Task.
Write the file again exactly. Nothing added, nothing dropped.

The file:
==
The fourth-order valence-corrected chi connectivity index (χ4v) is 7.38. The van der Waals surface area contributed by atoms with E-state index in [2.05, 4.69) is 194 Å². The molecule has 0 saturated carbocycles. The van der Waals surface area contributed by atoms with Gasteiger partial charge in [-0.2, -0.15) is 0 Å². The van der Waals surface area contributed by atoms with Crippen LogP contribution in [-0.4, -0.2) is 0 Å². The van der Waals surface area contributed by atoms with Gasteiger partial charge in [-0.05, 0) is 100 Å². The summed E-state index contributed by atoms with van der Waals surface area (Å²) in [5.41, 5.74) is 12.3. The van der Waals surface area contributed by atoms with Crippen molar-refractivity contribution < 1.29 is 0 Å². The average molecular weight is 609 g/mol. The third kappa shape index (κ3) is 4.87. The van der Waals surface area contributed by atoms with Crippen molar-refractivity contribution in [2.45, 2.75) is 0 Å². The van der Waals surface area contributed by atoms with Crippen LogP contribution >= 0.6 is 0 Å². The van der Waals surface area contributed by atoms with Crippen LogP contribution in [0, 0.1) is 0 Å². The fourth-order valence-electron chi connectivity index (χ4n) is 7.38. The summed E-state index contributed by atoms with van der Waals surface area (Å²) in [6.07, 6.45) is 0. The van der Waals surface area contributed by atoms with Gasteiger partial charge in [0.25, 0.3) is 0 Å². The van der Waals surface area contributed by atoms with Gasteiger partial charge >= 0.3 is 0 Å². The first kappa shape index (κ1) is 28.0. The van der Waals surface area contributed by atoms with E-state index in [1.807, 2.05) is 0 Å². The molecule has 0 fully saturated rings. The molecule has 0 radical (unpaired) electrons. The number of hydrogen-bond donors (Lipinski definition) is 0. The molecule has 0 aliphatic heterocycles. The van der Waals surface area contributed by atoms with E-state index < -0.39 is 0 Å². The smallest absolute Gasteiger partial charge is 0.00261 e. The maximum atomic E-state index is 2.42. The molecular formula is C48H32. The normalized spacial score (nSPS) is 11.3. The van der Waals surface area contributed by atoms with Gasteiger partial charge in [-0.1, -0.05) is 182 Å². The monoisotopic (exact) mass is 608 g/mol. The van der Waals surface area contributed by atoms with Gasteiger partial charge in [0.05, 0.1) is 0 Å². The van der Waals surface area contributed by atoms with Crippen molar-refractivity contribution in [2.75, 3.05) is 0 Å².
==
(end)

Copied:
The fourth-order valence-corrected chi connectivity index (χ4v) is 7.38. The van der Waals surface area contributed by atoms with E-state index in [2.05, 4.69) is 194 Å². The molecule has 0 saturated carbocycles. The van der Waals surface area contributed by atoms with Gasteiger partial charge in [-0.2, -0.15) is 0 Å². The van der Waals surface area contributed by atoms with Crippen LogP contribution in [-0.4, -0.2) is 0 Å². The van der Waals surface area contributed by atoms with Gasteiger partial charge in [-0.05, 0) is 100 Å². The summed E-state index contributed by atoms with van der Waals surface area (Å²) in [5.41, 5.74) is 12.3. The van der Waals surface area contributed by atoms with Crippen molar-refractivity contribution < 1.29 is 0 Å². The average molecular weight is 609 g/mol. The third kappa shape index (κ3) is 4.87. The van der Waals surface area contributed by atoms with Crippen molar-refractivity contribution in [2.45, 2.75) is 0 Å². The van der Waals surface area contributed by atoms with Crippen LogP contribution >= 0.6 is 0 Å². The van der Waals surface area contributed by atoms with Crippen LogP contribution in [0, 0.1) is 0 Å². The fourth-order valence-electron chi connectivity index (χ4n) is 7.38. The summed E-state index contributed by atoms with van der Waals surface area (Å²) in [6.07, 6.45) is 0. The van der Waals surface area contributed by atoms with Gasteiger partial charge in [0.25, 0.3) is 0 Å². The van der Waals surface area contributed by atoms with Gasteiger partial charge >= 0.3 is 0 Å². The first kappa shape index (κ1) is 28.0. The van der Waals surface area contributed by atoms with E-state index in [1.807, 2.05) is 0 Å². The molecule has 0 fully saturated rings. The molecule has 0 radical (unpaired) electrons. The number of hydrogen-bond donors (Lipinski definition) is 0. The molecule has 0 aliphatic heterocycles. The van der Waals surface area contributed by atoms with E-state index < -0.39 is 0 Å². The smallest absolute Gasteiger partial charge is 0.00261 e. The maximum atomic E-state index is 2.42. The molecular formula is C48H32. The normalized spacial score (nSPS) is 11.3. The van der Waals surface area contributed by atoms with Gasteiger partial charge in [-0.1, -0.05) is 182 Å². The monoisotopic (exact) mass is 608 g/mol. The van der Waals surface area contributed by atoms with Gasteiger partial charge in [0.05, 0.1) is 0 Å². The van der Waals surface area contributed by atoms with Crippen molar-refractivity contribution in [2.75, 3.05) is 0 Å².